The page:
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The past few sites I worked on and primarily event driven using jquery and i usually make my functions as so

function abc() {
    //do stuff
}
abc();

and

function foo() {
    var a = $('.aaa');
    var b = $('.bbb');
    var c = $('.ccc');

    function animal() {
        //do stuff
    }
    animal();

    function pet() {
        //do stuff
    }
    pet();
}
foo();

I know its not the best practice but, im still learning and it seems to work. I just would like to know the way I should handle this for now on.

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closed as not a real question by Quentin, karim79, Maxim Krizhanovsky, dgw, Graviton Aug 23 '12 at 3:03

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2  
This is so... wrong. I'm sorry but What is your question and what do you expect to get from this line var = cat, dog, mouse? except for an error. Also: event driven? there is nothing here to even suggest that you're dealing with events –  Elias Van Ootegem Aug 17 '12 at 13:55
    
why do you have functions in functions? surely if you can declare a function in one function, surely the statements can just go in one function? And where are your ';'s ? javascript just throws errors without them. –  CKKiller Aug 17 '12 at 14:01
1  
@ChristopherKenney Closures and ASI. –  Fabrício Matté Aug 17 '12 at 14:02
    
@EliasVanOotegem just asking the best practices for declaring functions. i fixed the rest to give a better example? –  delboud Aug 17 '12 at 14:07
    
@ChristopherKenney closures, i just found out a better way to make them although would still like to know the best practice. –  delboud Aug 17 '12 at 14:08

3 Answers 3

up vote 2 down vote accepted

Actually the code in your example (the first one) is not the best thing you can do if you're defining all these functions in the global scope (like properties/methods of the global object window). I prefer using module pattern http://addyosmani.com/resources/essentialjsdesignpatterns/book/#modulepatternjavascript I recommend you to read the whole book in the upper link. Another thing which is extremely useful - Stoyan Stefanov's JS Patterns book http://www.amazon.com/JavaScript-Patterns-Stoyan-Stefanov/dp/0596806752.

Another alternative of your example (the second one) is self-executing function:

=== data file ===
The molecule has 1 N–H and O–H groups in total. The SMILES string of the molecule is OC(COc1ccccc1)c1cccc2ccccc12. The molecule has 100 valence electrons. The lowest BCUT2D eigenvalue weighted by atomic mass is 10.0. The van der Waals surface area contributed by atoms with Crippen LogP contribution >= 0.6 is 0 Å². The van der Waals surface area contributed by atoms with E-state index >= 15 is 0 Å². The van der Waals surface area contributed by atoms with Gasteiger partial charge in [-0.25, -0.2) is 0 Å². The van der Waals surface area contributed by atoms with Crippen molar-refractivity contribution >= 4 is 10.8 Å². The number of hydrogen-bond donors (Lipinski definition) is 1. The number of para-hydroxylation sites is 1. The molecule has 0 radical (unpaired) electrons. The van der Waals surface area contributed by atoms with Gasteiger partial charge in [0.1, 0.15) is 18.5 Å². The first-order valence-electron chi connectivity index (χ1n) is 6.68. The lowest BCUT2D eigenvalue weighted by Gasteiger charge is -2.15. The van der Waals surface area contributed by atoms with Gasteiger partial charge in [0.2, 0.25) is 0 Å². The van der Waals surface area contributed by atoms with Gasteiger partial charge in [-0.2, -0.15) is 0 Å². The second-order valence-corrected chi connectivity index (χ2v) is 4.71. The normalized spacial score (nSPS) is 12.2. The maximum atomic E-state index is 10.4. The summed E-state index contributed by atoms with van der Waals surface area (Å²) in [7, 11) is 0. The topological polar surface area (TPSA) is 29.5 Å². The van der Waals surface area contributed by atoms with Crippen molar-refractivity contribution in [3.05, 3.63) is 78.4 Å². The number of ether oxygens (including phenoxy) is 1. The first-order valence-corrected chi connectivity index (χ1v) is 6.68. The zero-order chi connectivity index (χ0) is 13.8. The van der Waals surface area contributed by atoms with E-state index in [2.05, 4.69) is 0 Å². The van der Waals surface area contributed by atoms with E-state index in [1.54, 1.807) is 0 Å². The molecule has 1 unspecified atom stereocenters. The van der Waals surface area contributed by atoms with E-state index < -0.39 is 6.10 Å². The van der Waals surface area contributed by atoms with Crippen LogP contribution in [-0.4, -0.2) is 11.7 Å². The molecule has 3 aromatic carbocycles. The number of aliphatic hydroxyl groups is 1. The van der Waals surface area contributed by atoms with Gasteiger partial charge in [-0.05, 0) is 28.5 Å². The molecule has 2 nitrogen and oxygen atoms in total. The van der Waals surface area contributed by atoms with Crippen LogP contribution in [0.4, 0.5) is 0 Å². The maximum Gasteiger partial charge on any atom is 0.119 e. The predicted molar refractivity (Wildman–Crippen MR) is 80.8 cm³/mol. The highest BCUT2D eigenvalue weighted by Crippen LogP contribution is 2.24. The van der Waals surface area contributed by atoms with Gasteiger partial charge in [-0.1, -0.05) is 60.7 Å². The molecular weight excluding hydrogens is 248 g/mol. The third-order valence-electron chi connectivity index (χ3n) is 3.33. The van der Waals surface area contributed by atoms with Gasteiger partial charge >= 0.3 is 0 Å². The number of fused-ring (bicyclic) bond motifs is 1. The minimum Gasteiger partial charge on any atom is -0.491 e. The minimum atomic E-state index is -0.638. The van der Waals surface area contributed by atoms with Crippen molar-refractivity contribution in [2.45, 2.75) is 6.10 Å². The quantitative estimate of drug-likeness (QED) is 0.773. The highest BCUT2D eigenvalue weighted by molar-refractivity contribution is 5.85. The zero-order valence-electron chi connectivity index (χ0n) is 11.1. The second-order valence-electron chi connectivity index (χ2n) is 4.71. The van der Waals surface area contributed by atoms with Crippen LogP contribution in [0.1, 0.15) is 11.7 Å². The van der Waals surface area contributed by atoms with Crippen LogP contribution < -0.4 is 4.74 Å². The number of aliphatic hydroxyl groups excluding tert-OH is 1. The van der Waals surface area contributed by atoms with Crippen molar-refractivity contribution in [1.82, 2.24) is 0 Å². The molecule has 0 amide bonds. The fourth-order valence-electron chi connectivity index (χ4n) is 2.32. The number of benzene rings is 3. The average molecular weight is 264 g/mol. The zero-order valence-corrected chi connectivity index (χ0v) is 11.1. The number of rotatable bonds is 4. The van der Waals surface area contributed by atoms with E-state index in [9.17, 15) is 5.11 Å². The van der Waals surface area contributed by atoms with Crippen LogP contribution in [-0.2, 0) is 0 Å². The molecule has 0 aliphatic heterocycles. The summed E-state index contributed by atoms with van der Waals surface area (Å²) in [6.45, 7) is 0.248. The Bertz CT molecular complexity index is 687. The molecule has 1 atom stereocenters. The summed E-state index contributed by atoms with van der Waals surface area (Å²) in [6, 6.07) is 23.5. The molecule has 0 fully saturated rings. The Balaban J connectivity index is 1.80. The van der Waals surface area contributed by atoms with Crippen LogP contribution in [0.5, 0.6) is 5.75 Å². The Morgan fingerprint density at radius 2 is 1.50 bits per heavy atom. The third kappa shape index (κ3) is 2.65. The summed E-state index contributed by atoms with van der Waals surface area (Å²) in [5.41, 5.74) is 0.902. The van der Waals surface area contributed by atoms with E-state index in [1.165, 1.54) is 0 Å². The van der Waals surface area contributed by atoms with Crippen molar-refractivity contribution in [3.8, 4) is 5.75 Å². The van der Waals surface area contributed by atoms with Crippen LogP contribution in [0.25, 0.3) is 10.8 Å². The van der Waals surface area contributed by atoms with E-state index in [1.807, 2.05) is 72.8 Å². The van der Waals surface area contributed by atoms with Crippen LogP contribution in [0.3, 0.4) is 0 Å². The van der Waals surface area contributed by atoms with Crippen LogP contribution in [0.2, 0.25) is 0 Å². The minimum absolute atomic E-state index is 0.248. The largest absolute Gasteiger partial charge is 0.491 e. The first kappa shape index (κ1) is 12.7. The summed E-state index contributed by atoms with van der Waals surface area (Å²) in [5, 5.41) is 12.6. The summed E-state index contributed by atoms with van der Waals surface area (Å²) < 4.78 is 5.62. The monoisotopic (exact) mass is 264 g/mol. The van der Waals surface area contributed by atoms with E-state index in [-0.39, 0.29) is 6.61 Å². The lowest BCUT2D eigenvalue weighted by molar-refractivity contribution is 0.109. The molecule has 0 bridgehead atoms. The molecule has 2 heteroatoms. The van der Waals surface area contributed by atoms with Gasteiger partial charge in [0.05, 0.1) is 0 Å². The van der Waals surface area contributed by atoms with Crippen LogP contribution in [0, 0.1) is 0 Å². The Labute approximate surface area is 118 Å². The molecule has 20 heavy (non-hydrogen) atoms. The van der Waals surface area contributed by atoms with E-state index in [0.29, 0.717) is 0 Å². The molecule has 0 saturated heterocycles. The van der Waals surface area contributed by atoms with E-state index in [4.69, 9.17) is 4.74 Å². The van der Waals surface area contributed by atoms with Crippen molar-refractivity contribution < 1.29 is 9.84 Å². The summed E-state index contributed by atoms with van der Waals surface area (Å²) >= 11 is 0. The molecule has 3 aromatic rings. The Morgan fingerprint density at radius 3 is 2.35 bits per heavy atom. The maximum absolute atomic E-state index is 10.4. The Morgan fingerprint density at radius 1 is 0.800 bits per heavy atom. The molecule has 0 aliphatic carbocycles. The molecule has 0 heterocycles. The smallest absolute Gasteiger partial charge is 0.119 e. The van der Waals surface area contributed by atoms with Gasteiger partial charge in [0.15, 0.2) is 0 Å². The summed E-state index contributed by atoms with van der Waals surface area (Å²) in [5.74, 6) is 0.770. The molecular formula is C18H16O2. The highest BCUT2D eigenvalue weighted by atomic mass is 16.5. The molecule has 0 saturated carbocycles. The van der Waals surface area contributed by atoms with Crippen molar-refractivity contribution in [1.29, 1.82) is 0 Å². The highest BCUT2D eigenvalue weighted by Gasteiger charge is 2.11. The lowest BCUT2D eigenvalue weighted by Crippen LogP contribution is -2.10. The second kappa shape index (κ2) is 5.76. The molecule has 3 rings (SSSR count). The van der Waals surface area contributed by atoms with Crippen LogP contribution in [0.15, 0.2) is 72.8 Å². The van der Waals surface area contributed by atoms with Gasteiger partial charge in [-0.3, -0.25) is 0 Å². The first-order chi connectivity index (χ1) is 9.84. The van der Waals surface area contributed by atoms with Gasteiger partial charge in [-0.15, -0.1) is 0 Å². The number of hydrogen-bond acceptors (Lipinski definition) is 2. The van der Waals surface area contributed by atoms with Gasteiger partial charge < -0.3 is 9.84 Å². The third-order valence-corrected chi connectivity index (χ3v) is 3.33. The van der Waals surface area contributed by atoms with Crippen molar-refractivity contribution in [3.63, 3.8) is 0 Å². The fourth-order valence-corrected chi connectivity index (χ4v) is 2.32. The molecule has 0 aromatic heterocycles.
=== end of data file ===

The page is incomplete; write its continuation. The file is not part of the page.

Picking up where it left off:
(function () {
   //attaching events and doing all other stuff
}());

Self-executing functions are helping you to do some initialization work when loading the page for first time. You can attach events or/and do another stuff which you should do once. It's preventing you from polluting the global scope and doing init multiple times.

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1  
does using this instead of the way I did it have any advantages or disadvantages? i took a look at the book from addy and most of the patterns went over my head and seemed like overkill for the work I need done. Is it one pattern I should spend some time with over the others? –  delboud Aug 17 '12 at 14:09
1  
Assuming the function isn't executed more than once in the scope, your IIFE is more appropriate indeed. Otherwise, I don't see anything wrong with declaring a function if it's inside another function as it'll be scoped anyway. –  Fabrício Matté Aug 17 '12 at 14:10
1  
@delboud: of course this has advantages: a scope, created by an anonymous function cannot be created again: the closure is absolute. In your example there is nothing preventing me to do foo(); foo(); –  Elias Van Ootegem Aug 17 '12 at 14:12
    
Yes, that's right. Using self-executing functions is useful for attaching events and doing initialization work on the first page load (just once). –  Minko Gechev Aug 17 '12 at 14:12
1  
@delboud: you can have as many anon. funcs as you like. Look at your average jQuery script: $('#id').on('click',function(){/*anon F*/}); all over the place... –  Elias Van Ootegem Aug 17 '12 at 14:27

Read Principles of Writing Consistent, Idiomatic JavaScript. It's a very good style guide for Javascript.

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this is great, bookmarked!! –  delboud Aug 17 '12 at 14:21

I generally go for something like this. Wrap the whole code in a closure and return one namespace object after attaching all required methods and variables onto that one.

var myApp = (function foo() {
    "use strict";
    var myApp = {

        a       : $('.aaa'),
        b       : $('.bbb'),
        c       : $('.ccc'),
        animal  : function () {
            //do stuff
        }
    };

    myApp.pet =  function () {
        //do stuff
    };

    return myApp;
}());


myApp.animal();
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